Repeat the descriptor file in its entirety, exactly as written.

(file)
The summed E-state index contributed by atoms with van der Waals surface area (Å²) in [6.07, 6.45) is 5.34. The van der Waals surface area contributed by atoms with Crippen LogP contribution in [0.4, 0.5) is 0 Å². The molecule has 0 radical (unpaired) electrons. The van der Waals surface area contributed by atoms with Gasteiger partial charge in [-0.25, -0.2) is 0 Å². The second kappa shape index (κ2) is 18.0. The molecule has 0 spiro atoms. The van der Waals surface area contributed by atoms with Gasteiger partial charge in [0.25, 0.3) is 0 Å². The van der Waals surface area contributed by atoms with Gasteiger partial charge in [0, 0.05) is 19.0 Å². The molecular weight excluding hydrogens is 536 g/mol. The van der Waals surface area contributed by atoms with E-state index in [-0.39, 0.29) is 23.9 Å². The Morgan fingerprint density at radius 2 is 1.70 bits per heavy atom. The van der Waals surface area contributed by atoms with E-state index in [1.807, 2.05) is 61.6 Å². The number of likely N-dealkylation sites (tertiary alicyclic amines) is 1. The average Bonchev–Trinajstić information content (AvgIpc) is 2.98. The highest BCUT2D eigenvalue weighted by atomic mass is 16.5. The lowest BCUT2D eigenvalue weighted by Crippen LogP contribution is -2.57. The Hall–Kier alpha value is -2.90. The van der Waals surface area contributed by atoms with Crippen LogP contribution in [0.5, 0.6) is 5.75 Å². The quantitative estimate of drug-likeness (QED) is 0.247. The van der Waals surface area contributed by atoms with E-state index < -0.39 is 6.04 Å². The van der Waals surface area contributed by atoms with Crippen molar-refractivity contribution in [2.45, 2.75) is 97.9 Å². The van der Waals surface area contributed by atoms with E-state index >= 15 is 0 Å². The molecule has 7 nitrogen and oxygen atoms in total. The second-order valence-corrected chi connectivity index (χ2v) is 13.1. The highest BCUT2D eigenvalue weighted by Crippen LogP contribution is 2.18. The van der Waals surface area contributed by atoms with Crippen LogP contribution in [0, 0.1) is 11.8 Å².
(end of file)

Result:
The summed E-state index contributed by atoms with van der Waals surface area (Å²) in [6.07, 6.45) is 5.34. The van der Waals surface area contributed by atoms with Crippen LogP contribution in [0.4, 0.5) is 0 Å². The molecule has 0 radical (unpaired) electrons. The van der Waals surface area contributed by atoms with Gasteiger partial charge in [-0.25, -0.2) is 0 Å². The second kappa shape index (κ2) is 18.0. The molecule has 0 spiro atoms. The van der Waals surface area contributed by atoms with Gasteiger partial charge in [0.25, 0.3) is 0 Å². The van der Waals surface area contributed by atoms with Gasteiger partial charge in [0, 0.05) is 19.0 Å². The molecular weight excluding hydrogens is 536 g/mol. The van der Waals surface area contributed by atoms with E-state index in [-0.39, 0.29) is 23.9 Å². The Morgan fingerprint density at radius 2 is 1.70 bits per heavy atom. The van der Waals surface area contributed by atoms with E-state index in [1.807, 2.05) is 61.6 Å². The number of likely N-dealkylation sites (tertiary alicyclic amines) is 1. The average Bonchev–Trinajstić information content (AvgIpc) is 2.98. The highest BCUT2D eigenvalue weighted by atomic mass is 16.5. The lowest BCUT2D eigenvalue weighted by Crippen LogP contribution is -2.57. The Hall–Kier alpha value is -2.90. The van der Waals surface area contributed by atoms with Crippen LogP contribution in [0.5, 0.6) is 5.75 Å². The quantitative estimate of drug-likeness (QED) is 0.247. The van der Waals surface area contributed by atoms with E-state index < -0.39 is 6.04 Å². The van der Waals surface area contributed by atoms with Crippen molar-refractivity contribution in [2.45, 2.75) is 97.9 Å². The van der Waals surface area contributed by atoms with E-state index >= 15 is 0 Å². The molecule has 7 nitrogen and oxygen atoms in total. The second-order valence-corrected chi connectivity index (χ2v) is 13.1. The highest BCUT2D eigenvalue weighted by Crippen LogP contribution is 2.18. The van der Waals surface area contributed by atoms with Crippen LogP contribution in [0, 0.1) is 11.8 Å².